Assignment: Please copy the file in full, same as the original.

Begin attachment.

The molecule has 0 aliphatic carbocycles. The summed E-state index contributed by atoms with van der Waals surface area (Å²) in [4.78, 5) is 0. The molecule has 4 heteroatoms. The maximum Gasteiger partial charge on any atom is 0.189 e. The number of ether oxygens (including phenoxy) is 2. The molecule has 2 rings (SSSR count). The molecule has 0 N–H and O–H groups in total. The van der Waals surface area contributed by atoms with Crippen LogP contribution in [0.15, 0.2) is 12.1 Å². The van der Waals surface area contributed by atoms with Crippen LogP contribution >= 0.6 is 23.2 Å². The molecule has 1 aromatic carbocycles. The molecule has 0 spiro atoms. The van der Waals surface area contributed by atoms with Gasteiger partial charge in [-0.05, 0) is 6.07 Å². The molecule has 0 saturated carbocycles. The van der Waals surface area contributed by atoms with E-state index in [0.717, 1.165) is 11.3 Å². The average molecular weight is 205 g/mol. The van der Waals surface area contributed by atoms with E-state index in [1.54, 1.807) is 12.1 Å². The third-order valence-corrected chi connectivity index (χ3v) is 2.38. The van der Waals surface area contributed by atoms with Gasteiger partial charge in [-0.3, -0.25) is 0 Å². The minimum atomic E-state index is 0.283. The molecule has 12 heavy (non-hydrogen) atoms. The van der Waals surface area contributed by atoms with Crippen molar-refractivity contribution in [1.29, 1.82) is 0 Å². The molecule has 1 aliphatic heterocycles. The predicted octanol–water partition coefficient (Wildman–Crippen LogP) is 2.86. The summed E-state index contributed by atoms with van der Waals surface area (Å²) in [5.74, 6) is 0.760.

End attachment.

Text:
The molecule has 0 aliphatic carbocycles. The summed E-state index contributed by atoms with van der Waals surface area (Å²) in [4.78, 5) is 0. The molecule has 4 heteroatoms. The maximum Gasteiger partial charge on any atom is 0.189 e. The number of ether oxygens (including phenoxy) is 2. The molecule has 2 rings (SSSR count). The molecule has 0 N–H and O–H groups in total. The van der Waals surface area contributed by atoms with Crippen LogP contribution in [0.15, 0.2) is 12.1 Å². The van der Waals surface area contributed by atoms with Crippen LogP contribution >= 0.6 is 23.2 Å². The molecule has 1 aromatic carbocycles. The molecule has 0 spiro atoms. The van der Waals surface area contributed by atoms with Gasteiger partial charge in [-0.05, 0) is 6.07 Å². The molecule has 0 saturated carbocycles. The van der Waals surface area contributed by atoms with E-state index in [0.717, 1.165) is 11.3 Å². The average molecular weight is 205 g/mol. The van der Waals surface area contributed by atoms with E-state index in [1.54, 1.807) is 12.1 Å². The third-order valence-corrected chi connectivity index (χ3v) is 2.38. The van der Waals surface area contributed by atoms with Gasteiger partial charge in [-0.3, -0.25) is 0 Å². The minimum atomic E-state index is 0.283. The molecule has 12 heavy (non-hydrogen) atoms. The van der Waals surface area contributed by atoms with Crippen molar-refractivity contribution in [1.29, 1.82) is 0 Å². The molecule has 1 aliphatic heterocycles. The predicted octanol–water partition coefficient (Wildman–Crippen LogP) is 2.86. The summed E-state index contributed by atoms with van der Waals surface area (Å²) in [5.74, 6) is 0.760.